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Friday Takeaway: Hitchhikers and the path to peace

  • Frances Crowe at her home in Northampton.



Friday, December 07, 2018

“No flag is large enough to cover the shame of killing innocent people,” reads a poster hanging on a wall in my home.

As a Quaker, a member of the Society of Friends, I oppose war and take every opportunity to exercise the moral obligation to encourage resistance to war, weapons and political actions that foster war.

President Trump recently sent some 5,800 US military troops to create a human wall along our border with Mexico to keep Central American immigrants from entering our country. Fifty years ago, in 1968, President Richard M. Nixon commanded approximately 545,000 US troops in Vietnam.

While all of the troops now along the US southern border volunteered for the military, about a quarter of Vietnam-era soldiers had been drafted into the United States Army through the United States Selective Service System.

In 1968, I decided I wanted to oppose the draft by encouraging young men to search their consciences and apply for conscientious objection according to U.S. law.

Young men then qualified as draftees to military service because, identified as 1-A, they met physical and mental requirements for induction into the U.S. Army.

I wanted young men to resist the draft by qualifying as 1-0, called conscientious objectors. To qualify as 1-0, each man had to demonstrate his moral opposition to war and killing. Each 1-0 would reduce a local draft board’s quota by one man.

After preparing myself by attending seminars on conscientious objection and group process, I decided to invite young men to come to me for draft counseling in the basement office in my home. At first, in the days before social media, I placed an ad in a conventional newspaper.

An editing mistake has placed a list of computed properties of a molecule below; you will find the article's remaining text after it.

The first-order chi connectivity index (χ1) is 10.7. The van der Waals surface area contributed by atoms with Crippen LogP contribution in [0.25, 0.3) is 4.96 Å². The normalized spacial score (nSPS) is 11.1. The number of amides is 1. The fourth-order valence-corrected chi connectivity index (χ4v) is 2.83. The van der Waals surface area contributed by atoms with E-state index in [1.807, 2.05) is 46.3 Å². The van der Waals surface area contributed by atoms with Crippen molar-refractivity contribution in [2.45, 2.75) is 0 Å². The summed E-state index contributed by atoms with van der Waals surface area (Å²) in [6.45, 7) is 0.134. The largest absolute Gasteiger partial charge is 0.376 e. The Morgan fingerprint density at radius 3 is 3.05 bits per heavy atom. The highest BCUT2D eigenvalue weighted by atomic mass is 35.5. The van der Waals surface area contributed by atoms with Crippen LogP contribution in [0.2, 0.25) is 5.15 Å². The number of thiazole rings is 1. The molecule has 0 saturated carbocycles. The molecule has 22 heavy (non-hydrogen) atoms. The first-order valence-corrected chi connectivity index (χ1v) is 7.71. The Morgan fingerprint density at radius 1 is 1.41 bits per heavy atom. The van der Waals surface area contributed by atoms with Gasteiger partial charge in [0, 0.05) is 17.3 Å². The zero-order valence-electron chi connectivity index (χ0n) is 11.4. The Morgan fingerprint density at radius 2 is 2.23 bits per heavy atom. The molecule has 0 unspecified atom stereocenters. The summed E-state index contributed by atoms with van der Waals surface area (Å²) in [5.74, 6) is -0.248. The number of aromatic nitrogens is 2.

It didn’t work.

Then, I wrote a personal letter to area clergy and lawyers asking for their help. No one responded at first, but later that week, Bill Norris, a lawyer from Cummington, agreed to help me with pro bono legal advice.

Encouraged, I got into the family station wagon the following Monday morning to drive between Northampton and Amherst in order to pick up hitchhiking draft-age men. In those days when no buses ran along Route 9, many hitchhikers sought a lift, and I had no qualms about picking them up. I handed my riders a mimeographed flyer urging them to attend a session in my home about legal alternatives to the draft if they opposed the war.

I learned that many of them planned to avoid the draft by resettling in Canada or Sweden. Even worse, some entertained cutting off the tip of an index finger to be declared 4-F, unfit for induction into the army according to the selective service system.

The next day, my basement filled with young men looking for a moral, legal alternative to becoming part of the US military. I had questionnaires for them from the Valley Peace Center, and soon a vibrant draft counseling operation began. It went on for more than six years.

I orchestrated the sessions on Tuesday and Thursday afternoons and Friday evenings. I encouraged the young men to search their consciences for moral concerns that demonstrated their opposition to killing. We worked at finding ethical reservations that would convince a draft board to grant 1-0 status regardless of religious belief. We applied the question of John Woolman, nineteenth century abolitionist and Quaker preacher, “What are you objecting to?”

Soon, young men helped facilitate, and they helped each other enormously. Their experience became invaluable with filing applications and facing draft boards. Pioneer Valley students encountered draft boards all over the country, and we learned effective approaches.

Depending on circumstances, a 1-0 classification led to alternative service in a hospital or government agency. Sometimes a 1-0 classification meant an exemption from service of any kind.

In all, according to the citation accompanying my 2015 honorary doctorate from Smith College, I counseled more than two thousand young men during the Vietnam-era draft.

War is not the answer.

A 1977 Gazette article described Frances Crowe as “a long-time anti-war activist.” The founder of the American Friends Service Committee of Western Massachusetts, Crowe continues her pioneering peace work today.